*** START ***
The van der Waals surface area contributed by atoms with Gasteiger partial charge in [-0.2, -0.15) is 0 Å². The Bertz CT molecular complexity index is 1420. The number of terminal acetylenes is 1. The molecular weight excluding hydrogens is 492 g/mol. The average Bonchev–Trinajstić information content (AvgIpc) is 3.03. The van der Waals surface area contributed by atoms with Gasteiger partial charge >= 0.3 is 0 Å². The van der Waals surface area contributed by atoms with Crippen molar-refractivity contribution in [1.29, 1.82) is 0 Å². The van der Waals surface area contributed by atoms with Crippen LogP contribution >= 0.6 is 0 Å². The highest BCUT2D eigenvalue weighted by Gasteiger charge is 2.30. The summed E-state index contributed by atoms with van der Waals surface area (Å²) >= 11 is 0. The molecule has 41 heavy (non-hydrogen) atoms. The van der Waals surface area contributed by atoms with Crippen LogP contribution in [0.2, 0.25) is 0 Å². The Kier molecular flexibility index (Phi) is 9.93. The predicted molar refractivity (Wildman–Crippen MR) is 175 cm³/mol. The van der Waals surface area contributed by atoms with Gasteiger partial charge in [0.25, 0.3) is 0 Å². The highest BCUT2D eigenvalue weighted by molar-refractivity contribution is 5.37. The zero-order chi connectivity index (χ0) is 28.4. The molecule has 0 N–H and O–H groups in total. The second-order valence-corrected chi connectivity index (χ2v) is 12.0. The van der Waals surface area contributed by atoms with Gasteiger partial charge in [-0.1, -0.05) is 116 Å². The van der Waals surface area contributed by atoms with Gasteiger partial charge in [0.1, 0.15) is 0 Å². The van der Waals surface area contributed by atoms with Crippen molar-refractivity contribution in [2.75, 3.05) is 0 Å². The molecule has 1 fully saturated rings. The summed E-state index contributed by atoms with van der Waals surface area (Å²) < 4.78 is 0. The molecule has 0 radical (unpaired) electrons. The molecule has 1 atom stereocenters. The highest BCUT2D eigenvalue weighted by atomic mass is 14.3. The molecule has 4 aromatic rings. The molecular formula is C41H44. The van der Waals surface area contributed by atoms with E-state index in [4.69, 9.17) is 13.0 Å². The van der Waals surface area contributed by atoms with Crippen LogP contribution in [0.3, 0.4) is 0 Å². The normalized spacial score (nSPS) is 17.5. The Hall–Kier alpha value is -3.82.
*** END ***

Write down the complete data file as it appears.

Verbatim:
The van der Waals surface area contributed by atoms with Gasteiger partial charge in [-0.2, -0.15) is 0 Å². The Bertz CT molecular complexity index is 1420. The number of terminal acetylenes is 1. The molecular weight excluding hydrogens is 492 g/mol. The average Bonchev–Trinajstić information content (AvgIpc) is 3.03. The van der Waals surface area contributed by atoms with Gasteiger partial charge >= 0.3 is 0 Å². The van der Waals surface area contributed by atoms with Crippen molar-refractivity contribution in [1.29, 1.82) is 0 Å². The van der Waals surface area contributed by atoms with Crippen LogP contribution >= 0.6 is 0 Å². The highest BCUT2D eigenvalue weighted by Gasteiger charge is 2.30. The summed E-state index contributed by atoms with van der Waals surface area (Å²) >= 11 is 0. The molecule has 41 heavy (non-hydrogen) atoms. The van der Waals surface area contributed by atoms with Crippen LogP contribution in [0.2, 0.25) is 0 Å². The Kier molecular flexibility index (Phi) is 9.93. The predicted molar refractivity (Wildman–Crippen MR) is 175 cm³/mol. The van der Waals surface area contributed by atoms with Gasteiger partial charge in [0.25, 0.3) is 0 Å². The highest BCUT2D eigenvalue weighted by molar-refractivity contribution is 5.37. The zero-order chi connectivity index (χ0) is 28.4. The molecule has 0 N–H and O–H groups in total. The second-order valence-corrected chi connectivity index (χ2v) is 12.0. The van der Waals surface area contributed by atoms with Gasteiger partial charge in [-0.1, -0.05) is 116 Å². The van der Waals surface area contributed by atoms with Gasteiger partial charge in [0.1, 0.15) is 0 Å². The van der Waals surface area contributed by atoms with Crippen molar-refractivity contribution in [2.75, 3.05) is 0 Å². The molecule has 1 fully saturated rings. The summed E-state index contributed by atoms with van der Waals surface area (Å²) < 4.78 is 0. The molecule has 0 radical (unpaired) electrons. The molecule has 1 atom stereocenters. The highest BCUT2D eigenvalue weighted by atomic mass is 14.3. The molecule has 4 aromatic rings. The molecular formula is C41H44. The van der Waals surface area contributed by atoms with E-state index in [4.69, 9.17) is 13.0 Å². The van der Waals surface area contributed by atoms with Crippen LogP contribution in [0.3, 0.4) is 0 Å². The normalized spacial score (nSPS) is 17.5. The Hall–Kier alpha value is -3.82.